The Atlantic

The ‘Untrue’ Woman

A new book makes the case for the primacy of the female libido, and for a societal reckoning with that reality.
Source: Little, Brown Spark

A week after devouring Untrue, Wednesday Martin’s eminently readable treatise on the lies society has been fed about female sexuality, agency, and infidelity, I saw an ad for Brooklinen sheets on the New York City subway. Three sets of socked feet were sticking out from beneath these sheets—two male, one female. “For throuples,” it began. I squealed. I was immediately reminded of the eighth chapter of Martin’s book, “Loving the Woman Who’s Untrue,” in which she interviews Carrie Jenkins, a professor of philosophy at the University of British Columbia in Vancouver and the author of a book on the empirical basis for arithmetical knowledge. Lately, as Martin explains, Jenkins “is as likely to be called a whore, a slut, ‘a walking sexually transmitted infection,’ ‘everything that is wrong with women,’ ‘a selfish cunt’ ... as she is to be addressed with the honorific ‘professor.’ ”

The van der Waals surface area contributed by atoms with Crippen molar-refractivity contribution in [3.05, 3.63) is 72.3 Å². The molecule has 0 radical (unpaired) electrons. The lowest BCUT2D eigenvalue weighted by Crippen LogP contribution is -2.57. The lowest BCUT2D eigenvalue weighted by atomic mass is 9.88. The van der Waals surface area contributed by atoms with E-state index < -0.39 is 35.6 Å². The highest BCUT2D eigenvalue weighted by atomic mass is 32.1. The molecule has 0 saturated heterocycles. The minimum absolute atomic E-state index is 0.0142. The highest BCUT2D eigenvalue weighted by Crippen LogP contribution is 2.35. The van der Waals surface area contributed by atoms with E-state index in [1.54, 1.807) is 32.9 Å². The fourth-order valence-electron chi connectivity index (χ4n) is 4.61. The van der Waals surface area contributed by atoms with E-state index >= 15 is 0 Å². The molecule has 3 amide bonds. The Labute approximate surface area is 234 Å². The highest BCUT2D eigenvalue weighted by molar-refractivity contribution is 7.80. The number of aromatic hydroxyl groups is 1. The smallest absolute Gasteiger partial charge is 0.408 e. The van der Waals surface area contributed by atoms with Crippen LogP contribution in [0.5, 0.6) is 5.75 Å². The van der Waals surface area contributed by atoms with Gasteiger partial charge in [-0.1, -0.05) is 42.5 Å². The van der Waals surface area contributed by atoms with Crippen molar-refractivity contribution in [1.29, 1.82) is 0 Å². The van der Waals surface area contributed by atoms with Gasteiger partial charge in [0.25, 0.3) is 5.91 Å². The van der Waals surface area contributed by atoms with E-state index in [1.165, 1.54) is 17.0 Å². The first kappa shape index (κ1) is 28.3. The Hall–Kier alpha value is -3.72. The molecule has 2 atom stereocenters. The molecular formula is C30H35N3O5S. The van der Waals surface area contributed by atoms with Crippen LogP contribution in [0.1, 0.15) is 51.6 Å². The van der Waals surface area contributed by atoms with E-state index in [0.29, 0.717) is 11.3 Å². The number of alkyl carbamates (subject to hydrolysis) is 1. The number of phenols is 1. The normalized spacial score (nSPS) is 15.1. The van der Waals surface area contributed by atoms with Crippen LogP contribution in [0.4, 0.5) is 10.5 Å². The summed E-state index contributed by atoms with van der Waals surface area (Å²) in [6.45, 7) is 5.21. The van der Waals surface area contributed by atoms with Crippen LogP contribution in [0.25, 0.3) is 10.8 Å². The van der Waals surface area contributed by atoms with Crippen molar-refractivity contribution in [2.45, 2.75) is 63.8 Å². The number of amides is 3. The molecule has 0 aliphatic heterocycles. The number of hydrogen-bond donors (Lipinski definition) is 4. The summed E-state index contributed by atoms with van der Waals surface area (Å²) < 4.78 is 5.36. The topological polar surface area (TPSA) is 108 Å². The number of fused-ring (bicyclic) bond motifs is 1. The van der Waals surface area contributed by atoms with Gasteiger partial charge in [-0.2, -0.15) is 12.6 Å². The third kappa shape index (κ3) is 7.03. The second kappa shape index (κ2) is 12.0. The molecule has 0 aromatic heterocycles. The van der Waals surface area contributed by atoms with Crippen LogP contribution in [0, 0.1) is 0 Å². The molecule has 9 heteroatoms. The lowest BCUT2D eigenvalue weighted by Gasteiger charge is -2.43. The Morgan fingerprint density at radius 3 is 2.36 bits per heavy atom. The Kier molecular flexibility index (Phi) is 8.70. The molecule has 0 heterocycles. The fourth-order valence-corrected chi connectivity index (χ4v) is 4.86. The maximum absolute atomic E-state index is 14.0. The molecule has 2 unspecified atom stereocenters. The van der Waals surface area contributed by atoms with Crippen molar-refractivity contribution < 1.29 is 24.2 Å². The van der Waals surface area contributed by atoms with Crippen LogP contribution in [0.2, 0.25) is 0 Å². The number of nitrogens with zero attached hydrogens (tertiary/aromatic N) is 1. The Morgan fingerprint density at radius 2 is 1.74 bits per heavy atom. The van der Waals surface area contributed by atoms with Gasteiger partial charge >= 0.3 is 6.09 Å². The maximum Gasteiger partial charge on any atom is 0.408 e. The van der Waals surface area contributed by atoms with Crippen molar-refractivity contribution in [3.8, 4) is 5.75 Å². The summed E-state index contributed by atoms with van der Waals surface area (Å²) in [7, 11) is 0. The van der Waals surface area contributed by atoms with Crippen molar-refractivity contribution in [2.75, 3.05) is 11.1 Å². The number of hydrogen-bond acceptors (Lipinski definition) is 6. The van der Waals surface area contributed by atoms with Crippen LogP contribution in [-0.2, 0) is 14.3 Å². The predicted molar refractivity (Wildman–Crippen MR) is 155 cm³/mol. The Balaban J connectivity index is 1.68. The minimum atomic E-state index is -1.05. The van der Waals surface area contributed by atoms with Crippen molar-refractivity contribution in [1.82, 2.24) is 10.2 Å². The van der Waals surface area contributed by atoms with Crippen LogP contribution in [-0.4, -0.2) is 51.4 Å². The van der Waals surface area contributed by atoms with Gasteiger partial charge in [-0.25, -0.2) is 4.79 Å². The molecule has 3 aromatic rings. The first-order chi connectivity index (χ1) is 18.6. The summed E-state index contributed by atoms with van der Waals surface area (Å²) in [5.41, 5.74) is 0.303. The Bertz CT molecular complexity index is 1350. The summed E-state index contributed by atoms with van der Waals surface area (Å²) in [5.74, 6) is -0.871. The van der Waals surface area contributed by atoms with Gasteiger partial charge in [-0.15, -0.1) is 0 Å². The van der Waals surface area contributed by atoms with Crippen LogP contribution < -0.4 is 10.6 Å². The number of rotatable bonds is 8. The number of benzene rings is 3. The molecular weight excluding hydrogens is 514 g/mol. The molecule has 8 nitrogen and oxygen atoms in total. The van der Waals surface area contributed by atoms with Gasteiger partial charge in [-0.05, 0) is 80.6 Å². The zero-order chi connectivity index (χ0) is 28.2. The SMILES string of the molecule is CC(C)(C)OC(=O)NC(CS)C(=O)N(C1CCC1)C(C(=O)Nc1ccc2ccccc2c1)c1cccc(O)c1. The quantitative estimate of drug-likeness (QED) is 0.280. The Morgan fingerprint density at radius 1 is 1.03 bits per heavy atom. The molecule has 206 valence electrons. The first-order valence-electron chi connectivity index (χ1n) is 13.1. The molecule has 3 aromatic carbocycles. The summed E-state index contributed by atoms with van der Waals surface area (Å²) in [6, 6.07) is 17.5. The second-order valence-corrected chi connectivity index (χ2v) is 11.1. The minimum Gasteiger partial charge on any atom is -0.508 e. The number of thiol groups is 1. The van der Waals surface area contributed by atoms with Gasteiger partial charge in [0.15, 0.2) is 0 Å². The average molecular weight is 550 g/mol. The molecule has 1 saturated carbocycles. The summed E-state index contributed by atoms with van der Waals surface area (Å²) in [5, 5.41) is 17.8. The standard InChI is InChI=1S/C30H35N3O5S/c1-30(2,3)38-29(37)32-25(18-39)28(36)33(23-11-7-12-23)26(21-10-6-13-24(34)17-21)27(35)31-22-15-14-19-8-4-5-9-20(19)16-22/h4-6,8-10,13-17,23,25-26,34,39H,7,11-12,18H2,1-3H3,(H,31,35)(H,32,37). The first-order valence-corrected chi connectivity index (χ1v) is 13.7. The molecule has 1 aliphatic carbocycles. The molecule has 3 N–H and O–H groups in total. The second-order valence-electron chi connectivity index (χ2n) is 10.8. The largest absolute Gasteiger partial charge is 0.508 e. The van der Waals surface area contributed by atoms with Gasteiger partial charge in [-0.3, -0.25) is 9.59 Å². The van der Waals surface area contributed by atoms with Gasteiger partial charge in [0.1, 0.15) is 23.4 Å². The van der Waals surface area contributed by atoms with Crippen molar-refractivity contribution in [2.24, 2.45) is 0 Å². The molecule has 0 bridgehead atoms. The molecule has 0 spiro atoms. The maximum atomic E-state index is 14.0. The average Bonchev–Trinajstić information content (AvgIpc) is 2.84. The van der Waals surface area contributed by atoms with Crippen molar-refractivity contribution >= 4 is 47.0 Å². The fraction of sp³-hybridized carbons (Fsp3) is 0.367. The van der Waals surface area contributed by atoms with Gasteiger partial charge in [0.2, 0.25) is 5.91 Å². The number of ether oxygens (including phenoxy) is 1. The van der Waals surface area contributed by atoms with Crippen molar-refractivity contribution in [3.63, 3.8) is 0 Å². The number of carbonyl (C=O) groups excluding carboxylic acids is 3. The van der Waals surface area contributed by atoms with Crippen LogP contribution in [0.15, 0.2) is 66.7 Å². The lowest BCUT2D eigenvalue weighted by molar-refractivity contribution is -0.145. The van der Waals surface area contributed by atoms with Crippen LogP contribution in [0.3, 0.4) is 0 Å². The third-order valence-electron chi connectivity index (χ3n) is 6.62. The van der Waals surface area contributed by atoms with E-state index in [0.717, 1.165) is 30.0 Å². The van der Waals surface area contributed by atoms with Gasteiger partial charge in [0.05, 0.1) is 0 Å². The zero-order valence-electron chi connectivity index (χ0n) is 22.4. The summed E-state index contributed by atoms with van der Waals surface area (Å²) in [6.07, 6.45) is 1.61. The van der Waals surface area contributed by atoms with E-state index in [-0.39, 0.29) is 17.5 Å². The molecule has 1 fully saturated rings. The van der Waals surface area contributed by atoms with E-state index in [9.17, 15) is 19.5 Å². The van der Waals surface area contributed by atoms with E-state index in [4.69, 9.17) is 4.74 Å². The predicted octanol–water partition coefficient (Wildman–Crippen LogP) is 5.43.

Why? Because she dared to —matter-of-factly, philosophically—about

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